Don’t fancy a full-on German spread right at the moment? This place could be the answer then – we know and love this little cosmopolitan restaurant tucked away in the Apple Market. It’s popular and gets pretty busy but the staff are a cheerful lot and the food is really excellent. Sandwiches, snacks, drinks and salads made on the premises to take out or eat in – your choice. Try the Super Club – chicken, bacon, avocado, terrace sauce (and more). Plenty of vegetarian options too; the Classico comes with brie, olives and basil, while the falafel wrap is stuffed with hummus and tzatziki. The only problem is deciding which of the dozens of sarnies to go for.
Kingston Gate, Queens Road Kingston-On-Thames
Not to be missed if you’re visiting Kingston, is this, the largest of London’s eight Royal Parks just a short step away from the town. Open from 7am to 9pm in the summer you can easily walk off that huge sandwich you’ve just had and at the same time do a bit of deer spotting – there are herds of Red and Fallow deer that happily graze while you take photos. Several cafes to keep you fed and watered and monuments, fountains and statues to see – have a look at King Henry’s Mound to the north where you’ll get fabulous panoramic views including St. Paul’s Cathedral (weather permitting!).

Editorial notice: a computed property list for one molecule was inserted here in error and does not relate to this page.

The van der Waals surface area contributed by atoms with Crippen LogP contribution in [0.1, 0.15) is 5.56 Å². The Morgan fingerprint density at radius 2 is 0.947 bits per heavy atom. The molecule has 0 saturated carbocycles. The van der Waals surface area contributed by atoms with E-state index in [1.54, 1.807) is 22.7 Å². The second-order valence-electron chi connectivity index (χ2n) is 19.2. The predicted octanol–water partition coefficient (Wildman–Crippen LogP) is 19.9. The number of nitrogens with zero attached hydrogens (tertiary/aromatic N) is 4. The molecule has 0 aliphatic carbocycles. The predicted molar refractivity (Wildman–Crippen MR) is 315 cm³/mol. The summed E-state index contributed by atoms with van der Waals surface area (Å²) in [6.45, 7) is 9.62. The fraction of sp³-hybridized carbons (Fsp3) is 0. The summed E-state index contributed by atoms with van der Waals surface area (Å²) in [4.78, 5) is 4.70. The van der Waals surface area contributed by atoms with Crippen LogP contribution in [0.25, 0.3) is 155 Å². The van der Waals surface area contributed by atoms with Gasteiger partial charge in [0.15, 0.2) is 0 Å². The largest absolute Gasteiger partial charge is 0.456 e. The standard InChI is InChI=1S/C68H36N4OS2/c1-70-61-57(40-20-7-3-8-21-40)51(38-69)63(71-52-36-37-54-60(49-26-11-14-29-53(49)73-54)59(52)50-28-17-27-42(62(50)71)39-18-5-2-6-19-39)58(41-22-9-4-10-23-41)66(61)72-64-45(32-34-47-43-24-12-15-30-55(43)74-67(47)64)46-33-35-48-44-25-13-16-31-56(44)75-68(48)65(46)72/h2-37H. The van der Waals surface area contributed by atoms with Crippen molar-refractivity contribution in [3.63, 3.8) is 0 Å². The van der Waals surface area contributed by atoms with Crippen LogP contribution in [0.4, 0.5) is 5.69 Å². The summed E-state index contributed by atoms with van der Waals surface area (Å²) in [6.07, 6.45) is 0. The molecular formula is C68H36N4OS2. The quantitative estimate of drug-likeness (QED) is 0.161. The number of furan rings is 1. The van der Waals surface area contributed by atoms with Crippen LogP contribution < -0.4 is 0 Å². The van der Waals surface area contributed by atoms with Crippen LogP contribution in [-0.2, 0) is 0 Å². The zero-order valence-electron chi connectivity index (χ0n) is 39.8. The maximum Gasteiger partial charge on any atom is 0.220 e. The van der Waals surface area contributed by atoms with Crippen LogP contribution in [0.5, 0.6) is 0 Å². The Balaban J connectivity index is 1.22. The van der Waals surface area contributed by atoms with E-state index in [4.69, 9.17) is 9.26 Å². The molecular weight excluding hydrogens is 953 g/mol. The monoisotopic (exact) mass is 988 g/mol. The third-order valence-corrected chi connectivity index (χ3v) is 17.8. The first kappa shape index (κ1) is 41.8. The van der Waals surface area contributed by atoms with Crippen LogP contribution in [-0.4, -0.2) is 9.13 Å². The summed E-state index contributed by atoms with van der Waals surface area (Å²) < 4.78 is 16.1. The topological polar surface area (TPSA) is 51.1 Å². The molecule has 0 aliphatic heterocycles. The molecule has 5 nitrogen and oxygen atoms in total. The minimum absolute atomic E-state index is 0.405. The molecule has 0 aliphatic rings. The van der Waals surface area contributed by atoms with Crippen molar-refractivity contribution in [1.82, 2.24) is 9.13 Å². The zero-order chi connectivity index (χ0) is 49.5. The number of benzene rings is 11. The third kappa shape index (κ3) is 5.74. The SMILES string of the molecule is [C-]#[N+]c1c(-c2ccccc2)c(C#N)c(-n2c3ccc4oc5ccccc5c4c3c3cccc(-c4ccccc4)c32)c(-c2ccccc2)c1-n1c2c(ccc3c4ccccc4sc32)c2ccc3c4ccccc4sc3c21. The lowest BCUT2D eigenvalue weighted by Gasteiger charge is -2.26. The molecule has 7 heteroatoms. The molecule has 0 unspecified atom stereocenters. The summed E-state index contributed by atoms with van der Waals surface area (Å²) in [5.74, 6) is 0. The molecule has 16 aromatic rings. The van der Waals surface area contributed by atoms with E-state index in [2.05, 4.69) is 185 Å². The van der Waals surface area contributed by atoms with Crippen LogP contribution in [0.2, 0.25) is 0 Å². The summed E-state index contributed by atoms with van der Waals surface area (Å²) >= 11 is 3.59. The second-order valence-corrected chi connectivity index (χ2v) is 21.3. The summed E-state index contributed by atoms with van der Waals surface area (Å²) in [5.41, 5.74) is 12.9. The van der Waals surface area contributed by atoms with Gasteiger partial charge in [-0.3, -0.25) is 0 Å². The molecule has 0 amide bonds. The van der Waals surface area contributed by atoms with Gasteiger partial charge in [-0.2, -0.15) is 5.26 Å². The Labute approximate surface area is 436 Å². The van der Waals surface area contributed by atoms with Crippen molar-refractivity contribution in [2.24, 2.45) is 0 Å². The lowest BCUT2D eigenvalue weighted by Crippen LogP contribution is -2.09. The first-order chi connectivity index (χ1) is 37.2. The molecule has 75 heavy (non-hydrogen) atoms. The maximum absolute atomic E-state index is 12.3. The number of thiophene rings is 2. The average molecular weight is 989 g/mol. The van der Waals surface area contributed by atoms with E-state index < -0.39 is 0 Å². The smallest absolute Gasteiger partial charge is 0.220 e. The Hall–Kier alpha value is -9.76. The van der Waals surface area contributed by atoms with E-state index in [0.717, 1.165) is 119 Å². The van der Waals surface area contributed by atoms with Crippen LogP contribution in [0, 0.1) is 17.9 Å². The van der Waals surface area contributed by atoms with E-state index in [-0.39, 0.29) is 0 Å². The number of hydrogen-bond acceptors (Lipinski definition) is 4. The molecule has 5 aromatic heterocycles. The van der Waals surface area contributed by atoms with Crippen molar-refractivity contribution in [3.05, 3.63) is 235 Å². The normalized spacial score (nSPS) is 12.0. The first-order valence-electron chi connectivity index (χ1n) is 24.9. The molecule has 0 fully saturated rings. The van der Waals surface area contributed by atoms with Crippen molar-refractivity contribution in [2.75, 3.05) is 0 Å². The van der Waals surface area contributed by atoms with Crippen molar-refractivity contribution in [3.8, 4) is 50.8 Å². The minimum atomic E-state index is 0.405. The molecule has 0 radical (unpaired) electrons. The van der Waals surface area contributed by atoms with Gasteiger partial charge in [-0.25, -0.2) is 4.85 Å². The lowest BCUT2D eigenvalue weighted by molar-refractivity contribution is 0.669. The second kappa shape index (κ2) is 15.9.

Clarence Street, Kingston-On-Thames
One of the great things about Kingston is the surprising compactness of the town considering its size. Apart from Richmond Park, all the things mentioned here are within easy walking distance of each other – including this, your excuse to warm up the credit card. The Bentall Centre has 75 stores and boasts 1,000 brands all under one roof. Easy parking nearby and lots of places to eat or just have a cup of coffee. To keep you on your toes, see if you can spot the statue of Frank Bentall, who founded the store as a drapery shop in 1867.
9. The Ancient Market
Kingston Town Centre
A real bubbling area of vibrancy with this splendid market overflowing with shopping, food and entertainment. Revamped in 2014 the market is open seven days a week and boasts traditional fresh fruit and veg stalls, pop-up cafés with a huge range of international cuisine, jewellery and crafts plus a fabulous Christmas market later in the year. While you’re here, take a minute to glance up at the beautiful gilded statue of Queen Anne, which has been standing proudly on Kingston Market House since 1840. Don’t rush off too early though, there are music events, night markets and vintage markets to keep you busy.
10. Rose Theatre
24-26 High Street, Kingston-On-Thames
We know our readers like a bit of culture occasionally so here we go... The Rose, founded by the great Sir Peter Hall and opened in 2008, has gone from strength to strength with some fabulous productions. A huge diverse range of entertainment – this month (September) sees The Bowie Experience: The Golden Years Tour celebrating music from the pop icon David Bowie (September 1), An Evening with Sir Michael Parkinson’
(told you it was diverse!) on September 11, or if you fancy a laugh how about The Comedy Store on September 24, with the best in stand-up comedy.